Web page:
Q. It doesn't affect the mentality or the momentum?
MARAT SAFIN: Maybe once or twice it happens, but ten out of -- one out of ten maybe, yeah. Normally, no.
Q. Were you happy with your first serve percentage tonight? Seemed a little low, 55%?
MARAT SAFIN: That's pretty high for me. For the last month I've been serving pretty bad, lower than 50%, so for me, 55, it's a breakthrough.
Q. Yesterday in here your sister said that she senses that you respect her a lot more than you did a few years ago. That true? And if so, why?
MARAT SAFIN: Well, I always respect her, but now she's a grown up and she knows what she's doing. She's playing great tennis and she's No. 1 in the world. It has nothing to do with that.
I respect her for what she achieved. Not for anything else. She's still my sister, and I still can -- I don't know what she meant.
Q. She said that she felt when she would tell you when she was younger that she was gonna be a top 10 player that you didn't take her seriously, and she has proven to you that she was serious.
MARAT SAFIN: Good for her. If you were looking from the other side, if I was telling her that she has to be -- she gonna be No. 1 in the world, maybe she would have so much pressure that maybe she would never achieve that.
There's the people that would say, Okay, she's next No. 1, so it's -- it would be tougher for her than if nobody expected from her to do anything.
Q. Did you ever feel as if she was trying to be your shadow or she wanted to emulate you, to be like you, or do you feel like she was always her own person?
MARAT SAFIN: I think she was -- first of all, we didn't spend too much time when we were young, so she had her own way. Coming from the same family we have some things pretty similar, but the rest, she was doing her job and she's completely opposite of me and she knew her way and she knew what she wanted. She had nothing to do with me at all.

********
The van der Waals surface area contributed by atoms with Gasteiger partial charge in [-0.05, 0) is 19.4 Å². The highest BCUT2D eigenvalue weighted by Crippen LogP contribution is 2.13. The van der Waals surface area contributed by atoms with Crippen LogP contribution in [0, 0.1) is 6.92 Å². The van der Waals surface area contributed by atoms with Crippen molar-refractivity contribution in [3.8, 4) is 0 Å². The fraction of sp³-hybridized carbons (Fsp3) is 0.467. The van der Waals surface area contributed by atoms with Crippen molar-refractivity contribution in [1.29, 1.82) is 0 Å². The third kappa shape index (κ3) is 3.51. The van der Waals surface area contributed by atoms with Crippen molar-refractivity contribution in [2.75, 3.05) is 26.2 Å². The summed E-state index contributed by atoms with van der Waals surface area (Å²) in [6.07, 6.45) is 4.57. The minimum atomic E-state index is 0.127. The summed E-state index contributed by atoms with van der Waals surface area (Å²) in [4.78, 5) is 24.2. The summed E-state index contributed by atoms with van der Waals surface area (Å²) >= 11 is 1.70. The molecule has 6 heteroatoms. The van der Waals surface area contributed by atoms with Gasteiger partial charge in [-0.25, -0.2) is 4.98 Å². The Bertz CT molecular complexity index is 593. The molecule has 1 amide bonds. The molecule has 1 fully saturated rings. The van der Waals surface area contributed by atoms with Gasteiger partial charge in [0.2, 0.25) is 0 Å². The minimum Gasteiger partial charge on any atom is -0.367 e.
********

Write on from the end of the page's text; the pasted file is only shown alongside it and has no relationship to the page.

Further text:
Q. You've had your motivational ups and downs in your career. What do you think keeps someone like Federer so motivated all the time?
MARAT SAFIN: Being a fanatic.
Q. About what?
MARAT SAFIN: About tennis. In a nice way. I think you have to really love what you're doing. You have to love it and you have to be a very great competitor, otherwise there is no -- I cannot understand him.
Even though he's on top of his game, and the tournaments he's got, he wanted to be the best of all-time, so he achieve. Obviously he gonna go for it and try to win a couple more. He's playing great tennis and he enjoys it on the court.
He's a player. He's a real player deep inside of him.
Q. More than a lot of other people that are playing?
MARAT SAFIN: Well, he has more ability than others. Maybe a lot other players. Like Murray, he's a player. You can see that he knows what he's doing on the court and he knows exactly at what moment what's he gonna do, and he reads the point pretty well.
Same. They're pretty similar to each other. Federer probably he has a nicer technique, but the rest is very similar to each other.
Q. But Murray is young 20s and Roger is 28.
MARAT SAFIN: That is what I'm saying. They love to play and participate in the game. It's like they enjoy the moment. They enjoy being on the court.
Some people, they have more stress and they're not really enjoying and they're not really having fun in the tough moments.
But them, they enjoy it. The tougher it is -- like Nadal, for example. Same thing.
Q. Were you describing yourself as maybe someone that finds it sometimes stressful and doesn't enjoy those moments always?
MARAT SAFIN: Well, I'm not -- I don't like any sports. For example, I would not play soccer. I would not play hockey. Basketball I hate. I never watch any sports on TV. It's amazing, and I'm a tennis player.
But I don't like it, the competition. For example, if I have to play soccer against neighborhood, I will play for ten minutes and then I get bored. I'm not a player.
Q. How did you last this long at this level?
MARAT SAFIN: It's a miracle, huh? It's a miracle.
Q. Do you have any goals for the rest of this season other than to just enjoy it, as you said? Do you have any on-court goals?
MARAT SAFIN: Oh, no. It's just to enjoy. Try to enjoy. We're coming to a very stressful three months. We have to travel to Asia, and then we have a lot, three or four tournaments in Europe. Gonna be pretty busy.
Basically we're playing every week, so it's gonna be pretty busy.
Q. What's your last event?
MARAT SAFIN: Bercy.
End of FastScripts